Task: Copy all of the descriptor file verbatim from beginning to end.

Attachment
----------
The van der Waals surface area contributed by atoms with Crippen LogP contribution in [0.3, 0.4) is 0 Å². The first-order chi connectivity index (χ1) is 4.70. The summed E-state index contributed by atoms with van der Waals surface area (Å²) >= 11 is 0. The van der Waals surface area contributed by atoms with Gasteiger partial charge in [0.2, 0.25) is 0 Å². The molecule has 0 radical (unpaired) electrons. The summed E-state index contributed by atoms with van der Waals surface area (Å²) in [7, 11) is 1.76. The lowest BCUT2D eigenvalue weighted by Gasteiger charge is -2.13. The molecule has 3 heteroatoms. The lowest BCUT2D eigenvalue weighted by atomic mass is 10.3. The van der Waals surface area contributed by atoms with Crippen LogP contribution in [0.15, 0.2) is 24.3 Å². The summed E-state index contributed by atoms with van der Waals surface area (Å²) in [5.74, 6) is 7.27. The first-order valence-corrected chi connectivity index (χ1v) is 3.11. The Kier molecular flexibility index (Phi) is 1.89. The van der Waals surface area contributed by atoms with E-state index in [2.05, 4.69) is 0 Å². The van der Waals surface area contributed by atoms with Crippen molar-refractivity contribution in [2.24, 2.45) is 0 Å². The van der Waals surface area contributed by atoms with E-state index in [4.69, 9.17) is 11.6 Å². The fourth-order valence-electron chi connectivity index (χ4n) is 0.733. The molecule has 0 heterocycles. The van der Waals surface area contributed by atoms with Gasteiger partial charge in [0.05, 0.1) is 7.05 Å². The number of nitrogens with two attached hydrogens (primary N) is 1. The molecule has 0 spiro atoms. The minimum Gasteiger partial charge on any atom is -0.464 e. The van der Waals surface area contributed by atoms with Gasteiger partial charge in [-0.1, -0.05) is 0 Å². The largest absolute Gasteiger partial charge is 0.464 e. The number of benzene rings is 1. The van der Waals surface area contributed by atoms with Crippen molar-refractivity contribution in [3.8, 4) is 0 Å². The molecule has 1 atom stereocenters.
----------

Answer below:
The van der Waals surface area contributed by atoms with Crippen LogP contribution in [0.3, 0.4) is 0 Å². The first-order chi connectivity index (χ1) is 4.70. The summed E-state index contributed by atoms with van der Waals surface area (Å²) >= 11 is 0. The van der Waals surface area contributed by atoms with Gasteiger partial charge in [0.2, 0.25) is 0 Å². The molecule has 0 radical (unpaired) electrons. The summed E-state index contributed by atoms with van der Waals surface area (Å²) in [7, 11) is 1.76. The lowest BCUT2D eigenvalue weighted by Gasteiger charge is -2.13. The molecule has 3 heteroatoms. The lowest BCUT2D eigenvalue weighted by atomic mass is 10.3. The van der Waals surface area contributed by atoms with Crippen LogP contribution in [0.15, 0.2) is 24.3 Å². The summed E-state index contributed by atoms with van der Waals surface area (Å²) in [5.74, 6) is 7.27. The first-order valence-corrected chi connectivity index (χ1v) is 3.11. The Kier molecular flexibility index (Phi) is 1.89. The van der Waals surface area contributed by atoms with E-state index in [2.05, 4.69) is 0 Å². The van der Waals surface area contributed by atoms with Crippen molar-refractivity contribution in [2.24, 2.45) is 0 Å². The van der Waals surface area contributed by atoms with E-state index in [4.69, 9.17) is 11.6 Å². The fourth-order valence-electron chi connectivity index (χ4n) is 0.733. The molecule has 0 heterocycles. The van der Waals surface area contributed by atoms with Gasteiger partial charge in [0.05, 0.1) is 7.05 Å². The number of nitrogens with two attached hydrogens (primary N) is 1. The molecule has 0 spiro atoms. The minimum Gasteiger partial charge on any atom is -0.464 e. The van der Waals surface area contributed by atoms with Gasteiger partial charge in [-0.1, -0.05) is 0 Å². The largest absolute Gasteiger partial charge is 0.464 e. The number of benzene rings is 1. The van der Waals surface area contributed by atoms with Crippen molar-refractivity contribution in [3.8, 4) is 0 Å². The molecule has 1 atom stereocenters.